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Mitaro v. Medtronic

SUPREME COURT OF THE STATE OF NEW YORK APPELLATE DIVISION SECOND JUDICIAL DEPARTMENT


May 25, 2010

NORMA MITARO, ET AL., APPELLANTS,
v.
MEDTRONIC, INC., ALSO KNOWN AS MEDTRONIC, ET AL., RESPONDENTS, ET AL., DEFENDANTS.

In an action, inter alia, to recover damages for personal injuries, etc., the plaintiffs appeal, as limited by their brief, from so much of an order of the Supreme Court, Westchester County (Nicolai, J.), entered April 9, 2009, as granted those branches of the motion of the defendants Medtronic, Inc., also known as Medtronic, Medtronic Puerto Rico, Inc., Medtronic International Technology, Inc., Medtronic Puerto Rico Operations Co., Inc., Medtronic Puerto Rico Operations Co., and Medtronic USA, Inc., which were pursuant to CPLR 3211(a)(2) to dismiss the causes of action alleging strict liability based on failure to warn and defective design, negligence, negligence per se, and breach of implied warranty insofar as asserted against them for lack of subject matter jurisdiction based upon federal preemption.

Published by New York State Law Reporting Bureau pursuant to Judiciary Law § 431.

This opinion is uncorrected and subject to revision before publication in the Official Reports.

A. GAIL PRUDENTI, P.J., DANIEL D. ANGIOLILLO, RUTH C. BALKIN and CHERYL E. CHAMBERS, JJ.

(Index No. 3642/08)

DECISION & ORDER

ORDERED that the order is affirmed insofar as appealed from, with costs.

Contrary to the plaintiffs' contentions, the causes of action alleging strict liability based on failure to warn and defective design, negligence, negligence per se, and breach of implied warranty are preempted by the Federal Drug Cosmetics Act, as amended by the Medical Device Act of 1976 (hereinafter the MDA) (see 21 USC § 360e). This is because the claims alleged by the plaintiffs under state law impose requirements with respect to the medical device at issue here that are "different from, or in addition to [the federal] requirement," and because they relate to either the "safety or effectiveness" of the medical device under the MDA (21 USC §§ 360k[a][1], [2]; Reigel v Medtronic, Inc., 552 US 312, 324-325; Matter of Medtronic, Inc. Sprint Fidelis Leads Products Liability Litigation, 592 F Supp 2d 1147, 1158-1164). Accordingly, the Supreme Court correctly granted those branches of the respondents' motion which were pursuant to CPLR 3211(a)(2) to dismiss the causes of action alleging strict liability based on failure to warn and defective design, negligence, negligence per se, and breach of implied warranty insofar as asserted against them for lack of subject matter jurisdiction based upon federal preemption.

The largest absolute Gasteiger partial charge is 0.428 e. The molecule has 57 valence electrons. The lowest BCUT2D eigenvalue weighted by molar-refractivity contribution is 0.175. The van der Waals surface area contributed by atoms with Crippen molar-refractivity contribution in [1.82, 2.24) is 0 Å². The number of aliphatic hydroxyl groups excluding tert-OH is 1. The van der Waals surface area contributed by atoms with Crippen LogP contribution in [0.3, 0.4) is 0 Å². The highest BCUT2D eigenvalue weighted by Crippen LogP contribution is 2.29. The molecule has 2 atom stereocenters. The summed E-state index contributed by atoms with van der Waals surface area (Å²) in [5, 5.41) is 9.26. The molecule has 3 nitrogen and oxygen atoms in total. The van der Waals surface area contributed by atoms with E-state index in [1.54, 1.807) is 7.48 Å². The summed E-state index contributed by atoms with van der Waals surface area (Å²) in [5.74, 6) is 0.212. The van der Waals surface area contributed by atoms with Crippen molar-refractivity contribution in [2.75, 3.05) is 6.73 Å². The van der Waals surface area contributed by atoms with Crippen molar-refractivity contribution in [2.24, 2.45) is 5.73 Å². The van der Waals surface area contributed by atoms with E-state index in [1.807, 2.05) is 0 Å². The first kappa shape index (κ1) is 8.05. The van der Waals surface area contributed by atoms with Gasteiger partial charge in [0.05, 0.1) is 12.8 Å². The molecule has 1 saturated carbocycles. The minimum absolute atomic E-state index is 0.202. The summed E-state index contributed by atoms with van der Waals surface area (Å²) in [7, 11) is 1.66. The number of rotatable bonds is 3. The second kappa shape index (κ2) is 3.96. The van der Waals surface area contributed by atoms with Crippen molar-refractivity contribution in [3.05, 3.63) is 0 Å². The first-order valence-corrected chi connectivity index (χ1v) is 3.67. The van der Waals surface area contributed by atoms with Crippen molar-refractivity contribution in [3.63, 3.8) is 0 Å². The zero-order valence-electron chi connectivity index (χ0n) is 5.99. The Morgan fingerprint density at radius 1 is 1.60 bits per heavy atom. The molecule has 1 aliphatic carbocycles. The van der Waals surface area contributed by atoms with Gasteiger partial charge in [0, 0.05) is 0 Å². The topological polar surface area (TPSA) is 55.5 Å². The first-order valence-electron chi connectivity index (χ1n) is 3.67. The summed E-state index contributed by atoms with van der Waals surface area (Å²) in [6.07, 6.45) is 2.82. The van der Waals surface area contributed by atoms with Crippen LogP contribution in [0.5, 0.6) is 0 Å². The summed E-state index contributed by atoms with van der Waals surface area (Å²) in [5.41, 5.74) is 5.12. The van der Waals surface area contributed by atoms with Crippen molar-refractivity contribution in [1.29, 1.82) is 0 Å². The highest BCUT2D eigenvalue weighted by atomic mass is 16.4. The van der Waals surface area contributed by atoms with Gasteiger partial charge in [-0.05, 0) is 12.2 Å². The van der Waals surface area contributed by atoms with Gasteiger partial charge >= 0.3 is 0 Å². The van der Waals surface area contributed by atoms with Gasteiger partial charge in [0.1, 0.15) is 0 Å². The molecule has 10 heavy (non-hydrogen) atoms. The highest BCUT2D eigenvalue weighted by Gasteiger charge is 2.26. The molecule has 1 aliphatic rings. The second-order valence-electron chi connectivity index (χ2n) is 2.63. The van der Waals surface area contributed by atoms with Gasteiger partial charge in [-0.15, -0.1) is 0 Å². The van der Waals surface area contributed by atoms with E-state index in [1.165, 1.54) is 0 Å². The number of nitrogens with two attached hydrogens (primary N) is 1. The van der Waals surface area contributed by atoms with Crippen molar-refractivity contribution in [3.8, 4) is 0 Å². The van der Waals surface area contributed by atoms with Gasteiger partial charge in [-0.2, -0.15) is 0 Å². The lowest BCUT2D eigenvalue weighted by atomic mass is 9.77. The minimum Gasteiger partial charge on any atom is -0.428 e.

The plaintiffs' remaining contentions are without merit.

PRUDENTI, P.J., ANGIOLILLO, BALKIN and CHAMBERS, JJ., concur.

20100525

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